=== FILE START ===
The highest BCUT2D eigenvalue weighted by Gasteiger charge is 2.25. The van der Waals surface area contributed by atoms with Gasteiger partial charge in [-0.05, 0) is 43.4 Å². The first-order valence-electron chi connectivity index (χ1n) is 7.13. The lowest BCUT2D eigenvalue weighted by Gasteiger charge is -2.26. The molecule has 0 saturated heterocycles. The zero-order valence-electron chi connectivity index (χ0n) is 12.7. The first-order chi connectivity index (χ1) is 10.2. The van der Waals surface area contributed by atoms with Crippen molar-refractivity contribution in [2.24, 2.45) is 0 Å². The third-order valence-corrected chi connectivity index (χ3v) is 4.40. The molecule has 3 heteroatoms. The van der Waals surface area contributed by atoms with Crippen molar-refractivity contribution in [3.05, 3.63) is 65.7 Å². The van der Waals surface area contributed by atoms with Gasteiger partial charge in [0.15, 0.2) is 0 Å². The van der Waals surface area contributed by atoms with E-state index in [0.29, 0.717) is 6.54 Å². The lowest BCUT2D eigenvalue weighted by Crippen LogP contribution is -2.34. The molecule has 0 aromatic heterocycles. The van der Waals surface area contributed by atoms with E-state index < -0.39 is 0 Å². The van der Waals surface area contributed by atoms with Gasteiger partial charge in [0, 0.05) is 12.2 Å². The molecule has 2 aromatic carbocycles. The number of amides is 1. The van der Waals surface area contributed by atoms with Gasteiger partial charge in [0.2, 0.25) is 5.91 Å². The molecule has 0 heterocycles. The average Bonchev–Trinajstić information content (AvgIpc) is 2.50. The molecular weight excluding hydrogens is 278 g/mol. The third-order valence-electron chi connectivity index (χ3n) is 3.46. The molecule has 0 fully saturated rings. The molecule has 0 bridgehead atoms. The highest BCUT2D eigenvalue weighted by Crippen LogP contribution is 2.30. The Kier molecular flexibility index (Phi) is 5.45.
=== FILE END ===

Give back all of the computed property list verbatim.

The highest BCUT2D eigenvalue weighted by Gasteiger charge is 2.25. The van der Waals surface area contributed by atoms with Gasteiger partial charge in [-0.05, 0) is 43.4 Å². The first-order valence-electron chi connectivity index (χ1n) is 7.13. The lowest BCUT2D eigenvalue weighted by Gasteiger charge is -2.26. The molecule has 0 saturated heterocycles. The zero-order valence-electron chi connectivity index (χ0n) is 12.7. The first-order chi connectivity index (χ1) is 10.2. The van der Waals surface area contributed by atoms with Crippen molar-refractivity contribution in [2.24, 2.45) is 0 Å². The third-order valence-corrected chi connectivity index (χ3v) is 4.40. The molecule has 3 heteroatoms. The van der Waals surface area contributed by atoms with Crippen molar-refractivity contribution in [3.05, 3.63) is 65.7 Å². The van der Waals surface area contributed by atoms with Gasteiger partial charge in [0.15, 0.2) is 0 Å². The van der Waals surface area contributed by atoms with E-state index in [0.29, 0.717) is 6.54 Å². The lowest BCUT2D eigenvalue weighted by Crippen LogP contribution is -2.34. The molecule has 0 aromatic heterocycles. The van der Waals surface area contributed by atoms with E-state index < -0.39 is 0 Å². The van der Waals surface area contributed by atoms with Gasteiger partial charge in [0, 0.05) is 12.2 Å². The molecule has 2 aromatic carbocycles. The number of amides is 1. The van der Waals surface area contributed by atoms with Gasteiger partial charge in [0.2, 0.25) is 5.91 Å². The molecule has 0 heterocycles. The average Bonchev–Trinajstić information content (AvgIpc) is 2.50. The molecular weight excluding hydrogens is 278 g/mol. The third-order valence-electron chi connectivity index (χ3n) is 3.46. The molecule has 0 fully saturated rings. The molecule has 0 bridgehead atoms. The highest BCUT2D eigenvalue weighted by Crippen LogP contribution is 2.30. The Kier molecular flexibility index (Phi) is 5.45.